Thursday, June 12, 2008


I attended graduate school in Bloomington, Indiana.
I loved it.
Oh the school was OK but I truly loved southern Indiana.
I liked the rolling hills, the lazy rivers, and the friendly people.
This is probably the only place I've lived where the people wave to you while sitting on their tractors. They take polite to a whole new level.

One of the things I really enjoyed was the quirky town names.
You gotta love a place the will name a town BeanBlossom, or Gnaw Bone, or French Lick (my personal favorite. It still makes my chuckle).

BeanBlossom has it's own bridge. We lived about 5 miles from this bridge. Whenever out-of-town guests came to visit we took them to BeanBlossom bridge. It was such an oddity for those of us from the West Coast.

I really can't talk about strange town names without showing you this picture. This is my friend Sally at Big Bone Lick State Park in Kentucky (I know it's not in Indiana but it is very close and as funny names go it's one of the best).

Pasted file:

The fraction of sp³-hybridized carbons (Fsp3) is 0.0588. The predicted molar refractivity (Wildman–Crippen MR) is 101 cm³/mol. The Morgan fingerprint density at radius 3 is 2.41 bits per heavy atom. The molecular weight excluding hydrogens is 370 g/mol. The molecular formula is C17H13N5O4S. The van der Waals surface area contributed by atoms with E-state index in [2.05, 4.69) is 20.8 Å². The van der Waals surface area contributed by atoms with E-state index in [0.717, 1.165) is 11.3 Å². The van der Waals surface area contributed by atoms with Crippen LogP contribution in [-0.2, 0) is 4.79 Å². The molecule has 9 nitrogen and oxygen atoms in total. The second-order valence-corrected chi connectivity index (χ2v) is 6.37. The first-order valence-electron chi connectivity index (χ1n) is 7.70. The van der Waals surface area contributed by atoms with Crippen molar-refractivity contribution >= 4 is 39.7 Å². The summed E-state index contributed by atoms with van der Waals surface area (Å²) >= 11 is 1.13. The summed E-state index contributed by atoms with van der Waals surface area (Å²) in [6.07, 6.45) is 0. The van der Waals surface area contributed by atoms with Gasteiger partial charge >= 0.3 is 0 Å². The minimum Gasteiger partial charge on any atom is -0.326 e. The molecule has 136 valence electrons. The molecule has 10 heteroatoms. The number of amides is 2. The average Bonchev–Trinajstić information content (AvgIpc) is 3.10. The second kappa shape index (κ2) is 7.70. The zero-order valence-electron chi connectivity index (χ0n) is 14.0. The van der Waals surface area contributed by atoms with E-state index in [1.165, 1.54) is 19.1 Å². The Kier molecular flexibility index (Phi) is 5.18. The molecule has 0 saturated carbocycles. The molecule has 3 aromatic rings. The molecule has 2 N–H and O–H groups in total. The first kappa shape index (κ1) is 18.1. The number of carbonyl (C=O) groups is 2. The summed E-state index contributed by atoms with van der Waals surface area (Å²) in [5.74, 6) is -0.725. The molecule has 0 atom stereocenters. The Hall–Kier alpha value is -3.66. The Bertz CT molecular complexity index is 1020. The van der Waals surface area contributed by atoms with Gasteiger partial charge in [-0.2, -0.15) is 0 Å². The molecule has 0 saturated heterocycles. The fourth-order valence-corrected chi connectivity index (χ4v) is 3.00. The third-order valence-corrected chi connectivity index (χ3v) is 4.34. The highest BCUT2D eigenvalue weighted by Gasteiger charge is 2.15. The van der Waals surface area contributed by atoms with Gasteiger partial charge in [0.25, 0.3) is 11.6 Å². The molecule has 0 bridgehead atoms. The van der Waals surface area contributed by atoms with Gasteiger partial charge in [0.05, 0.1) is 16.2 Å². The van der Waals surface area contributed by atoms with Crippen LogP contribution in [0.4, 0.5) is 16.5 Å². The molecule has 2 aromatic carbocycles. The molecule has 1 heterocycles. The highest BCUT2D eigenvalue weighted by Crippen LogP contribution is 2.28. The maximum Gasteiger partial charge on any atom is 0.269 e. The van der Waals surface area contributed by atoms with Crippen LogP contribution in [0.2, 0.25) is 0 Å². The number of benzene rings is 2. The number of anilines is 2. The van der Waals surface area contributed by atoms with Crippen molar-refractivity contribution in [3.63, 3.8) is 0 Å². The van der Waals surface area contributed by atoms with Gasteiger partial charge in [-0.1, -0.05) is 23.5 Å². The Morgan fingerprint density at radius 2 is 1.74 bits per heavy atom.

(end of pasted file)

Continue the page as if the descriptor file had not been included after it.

Now, I know what you're thinking, "Who in their right mind names a place Big Bone Lick?"
Not to burst anyone's little fantasy but it was named
after the salt lick on the river and the mammoth bones found near it.
But I ask you, "What fun is that?"

Sally what a glamorpuss!

On one of our weekend drives, JR & I came across Table Rock. This was one of the many odd land features that abound in Indiana. They have crazy rock features, almost completely circular ponds, and tons of caves.
JR & I went to 4 different caves. Our favorites was Margeno Cave.

Here's JR at the sand dunes at the edge of Lake Michigan.
This was quite a surprise for us.
We're from the West Coast and believe that all good beaches must border an ocean. This beach completely destroyed our concept of beach to ocean reality.
Talk about messing with our heads!

I can't finish this up without explaining this giant chicken.

This chicken greets visitors to the county fairgrounds in Spenser, Indiana.
According to local lore it was placed here after the well-loved chicken restaurant where it spent it's first years went out of business. The townspeople didn't want the chicken to leave town so they had it placed at the fairgrounds.
JR & I were truly delighted to come across this wonderful object.
A fine example of Mid-west frugality and sense of humor.

Maybe the reason that I have such fond memories of Indiana was because as a quirky individual myself (i.e. eclectic, free-spirited or strange as I've been called) I felt completely at home there.


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